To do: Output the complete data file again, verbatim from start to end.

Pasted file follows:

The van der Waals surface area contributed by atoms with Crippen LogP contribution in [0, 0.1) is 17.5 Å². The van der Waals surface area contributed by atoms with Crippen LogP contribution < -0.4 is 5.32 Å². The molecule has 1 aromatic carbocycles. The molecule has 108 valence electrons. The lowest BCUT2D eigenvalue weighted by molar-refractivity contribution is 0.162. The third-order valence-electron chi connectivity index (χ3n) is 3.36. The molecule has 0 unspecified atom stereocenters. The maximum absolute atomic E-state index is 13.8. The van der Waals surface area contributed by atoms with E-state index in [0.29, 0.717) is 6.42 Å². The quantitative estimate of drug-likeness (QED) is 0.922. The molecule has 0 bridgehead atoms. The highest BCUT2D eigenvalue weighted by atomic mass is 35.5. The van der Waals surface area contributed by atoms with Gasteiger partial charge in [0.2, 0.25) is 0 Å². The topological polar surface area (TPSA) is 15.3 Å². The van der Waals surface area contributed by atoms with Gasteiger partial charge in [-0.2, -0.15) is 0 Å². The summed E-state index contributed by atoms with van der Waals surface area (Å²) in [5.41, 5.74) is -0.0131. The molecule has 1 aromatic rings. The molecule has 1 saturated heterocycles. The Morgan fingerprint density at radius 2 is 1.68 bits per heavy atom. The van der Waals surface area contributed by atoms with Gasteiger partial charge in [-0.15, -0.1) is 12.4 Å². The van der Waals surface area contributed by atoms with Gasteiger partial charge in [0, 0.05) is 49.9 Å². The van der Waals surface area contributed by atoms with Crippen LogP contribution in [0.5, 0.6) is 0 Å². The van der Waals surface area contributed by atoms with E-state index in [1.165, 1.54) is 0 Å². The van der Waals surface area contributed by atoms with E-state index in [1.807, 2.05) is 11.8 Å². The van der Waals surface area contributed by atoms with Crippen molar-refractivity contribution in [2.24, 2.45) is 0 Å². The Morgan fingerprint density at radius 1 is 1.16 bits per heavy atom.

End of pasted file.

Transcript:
The van der Waals surface area contributed by atoms with Crippen LogP contribution in [0, 0.1) is 17.5 Å². The van der Waals surface area contributed by atoms with Crippen LogP contribution < -0.4 is 5.32 Å². The molecule has 1 aromatic carbocycles. The molecule has 108 valence electrons. The lowest BCUT2D eigenvalue weighted by molar-refractivity contribution is 0.162. The third-order valence-electron chi connectivity index (χ3n) is 3.36. The molecule has 0 unspecified atom stereocenters. The maximum absolute atomic E-state index is 13.8. The van der Waals surface area contributed by atoms with E-state index in [0.29, 0.717) is 6.42 Å². The quantitative estimate of drug-likeness (QED) is 0.922. The molecule has 0 bridgehead atoms. The highest BCUT2D eigenvalue weighted by atomic mass is 35.5. The van der Waals surface area contributed by atoms with Gasteiger partial charge in [0.2, 0.25) is 0 Å². The topological polar surface area (TPSA) is 15.3 Å². The van der Waals surface area contributed by atoms with Gasteiger partial charge in [-0.2, -0.15) is 0 Å². The summed E-state index contributed by atoms with van der Waals surface area (Å²) in [5.41, 5.74) is -0.0131. The molecule has 1 aromatic rings. The molecule has 1 saturated heterocycles. The Morgan fingerprint density at radius 2 is 1.68 bits per heavy atom. The van der Waals surface area contributed by atoms with Gasteiger partial charge in [-0.15, -0.1) is 12.4 Å². The van der Waals surface area contributed by atoms with Gasteiger partial charge in [0, 0.05) is 49.9 Å². The van der Waals surface area contributed by atoms with Crippen LogP contribution in [0.5, 0.6) is 0 Å². The van der Waals surface area contributed by atoms with E-state index in [1.165, 1.54) is 0 Å². The van der Waals surface area contributed by atoms with E-state index in [1.807, 2.05) is 11.8 Å². The van der Waals surface area contributed by atoms with Crippen molar-refractivity contribution in [2.24, 2.45) is 0 Å². The Morgan fingerprint density at radius 1 is 1.16 bits per heavy atom.